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On the day I met Zack de la Rocha, I made a conscious choice not to be tear-gassed. Some people were tear-gassed that day, the anarchists and hard cases who showed up in DC with actual battle plans and gasmasks slung over their shoulders. They were down the block on F Street taunting the police at the barricades. I was on E Street, on a more domesticated path, walking in a slow, orderly parade of 30,000 demonstrators who were trying without much success to muck up a big meeting of the World Bank and International Monetary Fund.
That day – April 16, 2000 – would be remembered as “A16” in the annals of the anti-globalization movement. I had driven to DC from New Jersey the night before with Jake, a journalist friend. We stayed in a Holiday Inn downtown, and in the morning, we walked over to the Mall, jumping into the demonstration at 10th Street. The march was already underway, a big slow-moving parade headed down E Street.
Already this protest didn’t feel like others I had attended. There was an edge to it, a whiff of violence and unhinged possibility. In those days, the style of Leftist street protest was carnivalesque – a potent form of edgy performance art that was part block party, part Mardi Gras, part Red Brigade street action. At the center, you would find a peaceful street festival with giant puppets, drum circles, and floats, but around the fringes, the anarchists and hardcore revolutionaries were prowling, searching for weaknesses in the State’s armor. Often the boundaries between these two demonstrations were fluid, but on this day, the organizers had managed to literally channel them down different, parallel streets. The street party followed the police-approved parade route on E Street, pulling most of the demonstrators behind it in tow, but one block away on F Street, where the barricades were actually set up, the anarchists were fighting a running battle with the police.
If you had asked me that day in Washington why I was there, I would have shared a few David-and-Goliath stories about Indonesian labor organizers and Central American campesinos standing up to global corporations. Like many American liberals after the Berlin Wall fell, I was finally waking up to the great circuit board of connections linking me to people throughout the world. Globalization was forcing liberals like me for the first time to stare down the long supply chains that stretch from our supermarkets and big box stores back into steamy tin-roofed places where children work fourteen hours a day in a textile mill and labor organizers end up in a ditch with their throats cut.
I glanced over to the left, and there was the lead singer of Rage Against the Machine, the poet revolutionary of ’90s rock music, walking abreast of us in the crowd. In my wildest fantasy of meeting Zack de la Rocha, I could not have pictured this more perfectly.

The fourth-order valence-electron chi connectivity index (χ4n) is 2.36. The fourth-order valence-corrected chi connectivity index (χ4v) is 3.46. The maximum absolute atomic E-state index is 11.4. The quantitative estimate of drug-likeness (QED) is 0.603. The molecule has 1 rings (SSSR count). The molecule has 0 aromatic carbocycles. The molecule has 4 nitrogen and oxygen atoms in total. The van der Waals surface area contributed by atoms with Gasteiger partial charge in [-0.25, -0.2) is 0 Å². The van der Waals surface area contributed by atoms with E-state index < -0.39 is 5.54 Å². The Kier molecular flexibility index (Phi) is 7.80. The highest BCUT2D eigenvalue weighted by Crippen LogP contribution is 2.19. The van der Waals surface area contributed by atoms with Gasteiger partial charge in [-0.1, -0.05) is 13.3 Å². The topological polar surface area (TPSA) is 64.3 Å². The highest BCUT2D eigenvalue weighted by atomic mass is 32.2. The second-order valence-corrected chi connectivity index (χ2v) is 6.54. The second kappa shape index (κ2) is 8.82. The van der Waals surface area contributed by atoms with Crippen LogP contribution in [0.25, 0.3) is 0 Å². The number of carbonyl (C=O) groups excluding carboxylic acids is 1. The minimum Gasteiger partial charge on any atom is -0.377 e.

I am of that generation that cares about authenticity in popular music. As a proud son of New Jersey, I had grown up on apocryphal stories about Bruce Springsteen materializing in the crowd at some honkytonk bar in Arizona and then jumping up on the stage to play with the house band. At a U2 concert in the mid-’80s, I had cheered as the band brought a teenage boy out of the audience, strapped a guitar around his neck, and let him play along to their cover of Dylan’s “Knockin’ on Heaven’s Door.” To see Zack de la Rocha on the street in a hoodie marching against global capitalism – just one of the proletariat – confirmed everything I believed about the power and potential of rock music.
He was so close I could reach out an touch him.
At that stage of my life, I could count the celebrities I had met on one hand, so in my naïveté, I formulated a plan that in retrospect was quite silly: We would pretend not to know who he was, start up a conversation, and then hang out with him all day. But before I could say a word, Jake was pushing up to Zack to ask for his autograph.
The moment was spoiled, of course. In the end, despite the hoodie and the prince-and-the-pauper routine, Zack de la Rocha was a rockstar and we were fans, and no amount of political solidarity could erase the uncomfortable wall separating us. He quickly scribbled his autograph and then disappeared into the crowd without uttering a single politically significant word.
Seventeen years later, I am watching a YouTube clip of Rage Against the Machine’s first public performance, in an outdoor pavilion on the campus of California State University on October 23, 1991. There they are, fresh from the womb and already a perfectly formed rock band. Zack is bolting around the stage like a pinball in play, wearing a long-sleeved sweatshirt. Tom Morello leans into his blistering guitar riffs. Students and teachers are walking past the stationary camera, mostly ignoring the band, but a few students are facing the stage, obviously aware that something epic is popping off in front of them. For everyone else, it’s just another day on the quad.
In the mid-’90s, I thought that rock music was wildly incongruent with the zeitgeist, so I was – and continue to be – mystified by the mass appeal of Rage Against the Machine. There we were, in the midst of unprecedented prosperity and a genuine technological revolution, but our popular music was awash in angst and suffering and impotence. Whatever the mass psychology underlying the “nu metal” movement, Rage was trying to both harness its political potential and monetize it for consumer consumption. Their very existence in popular music seemed unsustainable to me.
Rage was always overestimating the political commitment of its audience. You can hear it in Zack’s rhetoric in the 1990s, in his tendency to regard his fans as an untapped ocean of radical political energy. “We’re not going to play to the [mainstream]; we’re going to hijack it,” said De la Rocha, in a 1997 Rolling Stone article. “The tour is going to incorporate everything which the rich, wealthy classes in America fear and despise. Each of the 20,000 people in the audience will be reminded of their independent political power.”